One may be surprised to learn just how many of their friends and neighbors in Miami are living in the U.S. illegally. Equally as surprising may be the notable public figures with ties to undocumented immigrants. Yet despite whom one may know or even be related to, according the immigration experts, his or her path to permanent residency isn’t any clearer than one who has no famous family at all.
A few eyebrows may have been raised recently when it was discovered that a man facing deportation before a Boston immigration judge was granted status as a legal permanent resident. When asked if he had any family living in the U.S., the Kenyan-born man replied that he his sister, two nieces, and a nephew lived here. When asked to elaborate on his relatives, the man replied that his nephew was one Barack Obama.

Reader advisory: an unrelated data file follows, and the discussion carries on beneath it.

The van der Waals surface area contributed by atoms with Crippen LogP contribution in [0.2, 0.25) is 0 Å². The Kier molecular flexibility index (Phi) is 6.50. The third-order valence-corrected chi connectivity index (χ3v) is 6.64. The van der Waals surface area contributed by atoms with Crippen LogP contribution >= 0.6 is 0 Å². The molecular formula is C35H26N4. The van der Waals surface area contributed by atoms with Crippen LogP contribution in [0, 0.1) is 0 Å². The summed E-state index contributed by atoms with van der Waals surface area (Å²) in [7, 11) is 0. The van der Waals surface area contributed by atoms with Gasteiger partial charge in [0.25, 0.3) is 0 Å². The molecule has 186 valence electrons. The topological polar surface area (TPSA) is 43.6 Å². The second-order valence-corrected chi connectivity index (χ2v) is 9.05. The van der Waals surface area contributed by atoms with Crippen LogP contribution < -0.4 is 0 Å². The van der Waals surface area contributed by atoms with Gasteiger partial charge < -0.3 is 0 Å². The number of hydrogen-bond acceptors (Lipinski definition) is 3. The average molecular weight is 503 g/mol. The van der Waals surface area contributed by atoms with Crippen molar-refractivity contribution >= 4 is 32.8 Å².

The President’s uncle has been in the U.S. ever since coming from Kenya on a student visa in 1963. When the visa expired in 1970, he chose to remain, despite a deportation order he received in 1992. His immigration wasn’t again called into question until 2011, when he was arrested on a criminal matter (the charges against him were later dismissed).
This isn’t the first time that this particular judge has heard a case involving members of the President’s family. He granted asylum to his aunt in 2010 after she had been order to be deported in 2004.
Yet immigration lawyers say that this shouldn’t be viewed as a case of preferential treatment to the President’s relatives. A provision in current federal immigration law allows for immigrants who have been here since 1972 and displayed “good moral character” the right to apply for a green card. In each case, the President’s relatives met that standard.
One needn’t be related to the President to gain permanent residency. An immigration attorney may help him or her in gaining such a privilege if he or she has that goal.
Source: The Los Angeles Times “Obama’s uncle is granted permanent resident status” Brian Bennett, Dec. 03, 2013